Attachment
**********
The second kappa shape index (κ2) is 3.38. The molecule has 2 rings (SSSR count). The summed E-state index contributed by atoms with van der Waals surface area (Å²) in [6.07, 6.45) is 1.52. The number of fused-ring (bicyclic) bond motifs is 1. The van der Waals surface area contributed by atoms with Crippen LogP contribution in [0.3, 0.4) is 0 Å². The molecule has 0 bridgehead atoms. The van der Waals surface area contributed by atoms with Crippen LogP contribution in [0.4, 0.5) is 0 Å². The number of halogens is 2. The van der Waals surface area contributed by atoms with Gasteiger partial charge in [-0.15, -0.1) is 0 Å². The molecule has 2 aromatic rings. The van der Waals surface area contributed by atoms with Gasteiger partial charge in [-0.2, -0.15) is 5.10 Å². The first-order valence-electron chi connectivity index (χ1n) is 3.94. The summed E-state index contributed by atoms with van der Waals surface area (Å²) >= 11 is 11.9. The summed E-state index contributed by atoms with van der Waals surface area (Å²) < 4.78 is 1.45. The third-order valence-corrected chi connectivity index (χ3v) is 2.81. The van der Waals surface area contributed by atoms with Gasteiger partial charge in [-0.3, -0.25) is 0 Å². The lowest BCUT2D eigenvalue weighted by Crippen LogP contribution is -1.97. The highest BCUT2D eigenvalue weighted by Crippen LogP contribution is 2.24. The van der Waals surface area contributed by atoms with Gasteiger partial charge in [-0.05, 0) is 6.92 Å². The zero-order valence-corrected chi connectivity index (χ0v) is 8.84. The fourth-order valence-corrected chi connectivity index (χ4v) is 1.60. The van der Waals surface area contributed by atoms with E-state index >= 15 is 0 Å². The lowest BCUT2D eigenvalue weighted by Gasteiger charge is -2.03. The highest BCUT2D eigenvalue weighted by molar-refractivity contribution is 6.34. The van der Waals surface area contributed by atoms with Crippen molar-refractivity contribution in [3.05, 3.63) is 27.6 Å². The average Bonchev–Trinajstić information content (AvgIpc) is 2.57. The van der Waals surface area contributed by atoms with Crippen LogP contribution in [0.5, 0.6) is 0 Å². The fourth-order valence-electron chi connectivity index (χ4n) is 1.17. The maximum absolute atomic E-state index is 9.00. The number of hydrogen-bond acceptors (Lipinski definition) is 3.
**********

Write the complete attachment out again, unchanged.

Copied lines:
The second kappa shape index (κ2) is 3.38. The molecule has 2 rings (SSSR count). The summed E-state index contributed by atoms with van der Waals surface area (Å²) in [6.07, 6.45) is 1.52. The number of fused-ring (bicyclic) bond motifs is 1. The van der Waals surface area contributed by atoms with Crippen LogP contribution in [0.3, 0.4) is 0 Å². The molecule has 0 bridgehead atoms. The van der Waals surface area contributed by atoms with Crippen LogP contribution in [0.4, 0.5) is 0 Å². The number of halogens is 2. The van der Waals surface area contributed by atoms with Gasteiger partial charge in [-0.15, -0.1) is 0 Å². The molecule has 2 aromatic rings. The van der Waals surface area contributed by atoms with Gasteiger partial charge in [-0.2, -0.15) is 5.10 Å². The first-order valence-electron chi connectivity index (χ1n) is 3.94. The summed E-state index contributed by atoms with van der Waals surface area (Å²) >= 11 is 11.9. The summed E-state index contributed by atoms with van der Waals surface area (Å²) < 4.78 is 1.45. The third-order valence-corrected chi connectivity index (χ3v) is 2.81. The van der Waals surface area contributed by atoms with Gasteiger partial charge in [-0.3, -0.25) is 0 Å². The lowest BCUT2D eigenvalue weighted by Crippen LogP contribution is -1.97. The highest BCUT2D eigenvalue weighted by Crippen LogP contribution is 2.24. The van der Waals surface area contributed by atoms with Gasteiger partial charge in [-0.05, 0) is 6.92 Å². The zero-order valence-corrected chi connectivity index (χ0v) is 8.84. The fourth-order valence-corrected chi connectivity index (χ4v) is 1.60. The van der Waals surface area contributed by atoms with E-state index >= 15 is 0 Å². The lowest BCUT2D eigenvalue weighted by Gasteiger charge is -2.03. The highest BCUT2D eigenvalue weighted by molar-refractivity contribution is 6.34. The van der Waals surface area contributed by atoms with Crippen molar-refractivity contribution in [3.05, 3.63) is 27.6 Å². The average Bonchev–Trinajstić information content (AvgIpc) is 2.57. The van der Waals surface area contributed by atoms with Crippen LogP contribution in [0.5, 0.6) is 0 Å². The fourth-order valence-electron chi connectivity index (χ4n) is 1.17. The maximum absolute atomic E-state index is 9.00. The number of hydrogen-bond acceptors (Lipinski definition) is 3.